Should I Scale My Contracting Business… or Stay Small?

posted in: Plan, Process | 0
big boots to fill

If you are running a small contracting business, maybe it's just you, or perhaps you and a couple of subcontractors, it can be tempting to keep things small and not expand your business.

I hear it all the time... all the fear and trepidation that comes with growing a business beyond the size where you are Chief Cook and bottle washer.

"Hiring and managing employees is hard.... ",

"I don't want to be responsible for the financial well-being of anyone else... it's less stressful when it's just me..."

"No one can do the work like I do...."

"My customers want ME on the job..."

Ya, I get that... It is stressful managing people, but when deciding whether to grow your business or not, I think we need to look at "choosing your hard."  All aspects of owning and operating your business are hard - but there are risks and rewards associated with each business model.  You need to choose which risk and reward you can live with and supports your lifestyle.

Let's look at the pros and cons of growing and scaling your contracting business:

Staying a solo operation:


  • No people to manage - no production or performance to track
  • no responsibility to pay salaries, sick leave, holidays, insurance or benefits
  • no workers compensation
  • no training
  • no employee issues such as conflict, injuries, etc


  • you are IT.  Without you, there is no income, contracts get breached
  • burnout is real.  You wear ALL the hats.
  • you have to carry loss insurance - short term disability, wage replacement insurance
  • earnings are limited - there is only one of you, and there is only so much time - you will cap out
  • succession planning becomes difficult - if you are too intertwined in your business, you will likely liquidate when "all is said and done"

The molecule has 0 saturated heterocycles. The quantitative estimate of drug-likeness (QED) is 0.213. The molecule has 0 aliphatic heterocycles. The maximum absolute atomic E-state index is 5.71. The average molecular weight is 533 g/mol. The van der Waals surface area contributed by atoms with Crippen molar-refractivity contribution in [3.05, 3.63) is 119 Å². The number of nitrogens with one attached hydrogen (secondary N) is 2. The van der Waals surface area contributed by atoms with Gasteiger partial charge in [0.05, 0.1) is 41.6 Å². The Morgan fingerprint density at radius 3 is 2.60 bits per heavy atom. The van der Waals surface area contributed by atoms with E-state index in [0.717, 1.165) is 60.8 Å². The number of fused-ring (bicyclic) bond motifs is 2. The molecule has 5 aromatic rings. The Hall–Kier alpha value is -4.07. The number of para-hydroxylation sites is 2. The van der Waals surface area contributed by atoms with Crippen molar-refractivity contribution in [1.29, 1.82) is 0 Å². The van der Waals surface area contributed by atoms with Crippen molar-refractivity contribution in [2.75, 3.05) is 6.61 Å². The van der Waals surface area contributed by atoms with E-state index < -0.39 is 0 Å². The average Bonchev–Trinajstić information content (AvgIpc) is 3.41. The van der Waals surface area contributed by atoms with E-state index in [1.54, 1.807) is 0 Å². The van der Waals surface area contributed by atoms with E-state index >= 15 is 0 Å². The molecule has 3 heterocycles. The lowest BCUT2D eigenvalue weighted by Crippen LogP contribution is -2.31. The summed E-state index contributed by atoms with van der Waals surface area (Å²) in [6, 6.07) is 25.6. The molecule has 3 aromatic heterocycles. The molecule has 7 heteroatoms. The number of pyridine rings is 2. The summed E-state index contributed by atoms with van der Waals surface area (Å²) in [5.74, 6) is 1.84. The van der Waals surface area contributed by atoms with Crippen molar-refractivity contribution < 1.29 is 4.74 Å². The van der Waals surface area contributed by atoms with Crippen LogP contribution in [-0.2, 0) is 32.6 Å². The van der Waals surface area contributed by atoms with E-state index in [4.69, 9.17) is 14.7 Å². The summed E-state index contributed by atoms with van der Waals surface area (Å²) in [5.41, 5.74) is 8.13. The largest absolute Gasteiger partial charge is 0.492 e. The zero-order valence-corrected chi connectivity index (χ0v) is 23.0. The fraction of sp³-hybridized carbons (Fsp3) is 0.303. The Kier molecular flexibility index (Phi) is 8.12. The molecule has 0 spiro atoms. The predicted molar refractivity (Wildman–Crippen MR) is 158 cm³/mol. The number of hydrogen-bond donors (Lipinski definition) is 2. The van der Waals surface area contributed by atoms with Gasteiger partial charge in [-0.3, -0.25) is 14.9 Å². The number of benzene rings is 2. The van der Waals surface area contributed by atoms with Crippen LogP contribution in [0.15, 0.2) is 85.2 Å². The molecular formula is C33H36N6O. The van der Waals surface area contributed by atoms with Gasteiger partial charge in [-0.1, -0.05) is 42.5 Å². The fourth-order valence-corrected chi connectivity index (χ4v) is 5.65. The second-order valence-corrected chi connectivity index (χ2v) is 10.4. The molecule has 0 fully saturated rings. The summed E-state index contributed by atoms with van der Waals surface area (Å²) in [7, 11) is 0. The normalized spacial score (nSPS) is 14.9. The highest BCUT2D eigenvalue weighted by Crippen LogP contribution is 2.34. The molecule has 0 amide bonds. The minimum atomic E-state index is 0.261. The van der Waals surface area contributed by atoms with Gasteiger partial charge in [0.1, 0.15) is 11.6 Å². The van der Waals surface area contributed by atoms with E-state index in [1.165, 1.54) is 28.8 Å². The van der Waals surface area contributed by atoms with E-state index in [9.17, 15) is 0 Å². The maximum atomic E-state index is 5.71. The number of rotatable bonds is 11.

• limited service range - your products and services may not reach as many consumers as you'd like when you are on your own


Growing and Scaling:


  • Unlimited earnings
  • Succession planning has many avenues such as selling the business to a 3rd party, selling to employees or creating a legacy business for family
  • you can have vacations and sick time


  • hiring, training, and developing employees
  • managing people
  • responsible for payroll, insurance and benefits
  • increased risk for employee issues such as conflict, injury, etc

Keep in mind, that these are generalizations.  Of course, there are always businesses that break the mold, but these are the most common scenarios in my experience over the last 15 years coaching contracting businesses.

No matter the size of your business, documented policies and procedures are still crucial:

At the end of the day, growing and scaling your contracting business is your decision to make.  One thing I would warn you against is "winging it."  People believe that because they stay small, they don't have to have standard operating procedures, contingency plans, or structure... when actually, the opposite is true.  When you are a small operation, it is imperative that you document processes, procedures, and documentation.  Should anything ever happen to you, someone will need to step in to manage what you have left behind - whether it is to settle insurance claims, omit errors and oversights, take over projects, or implement preventative measures.  The last thing you want to leave your loved ones is a mess they can't unwind.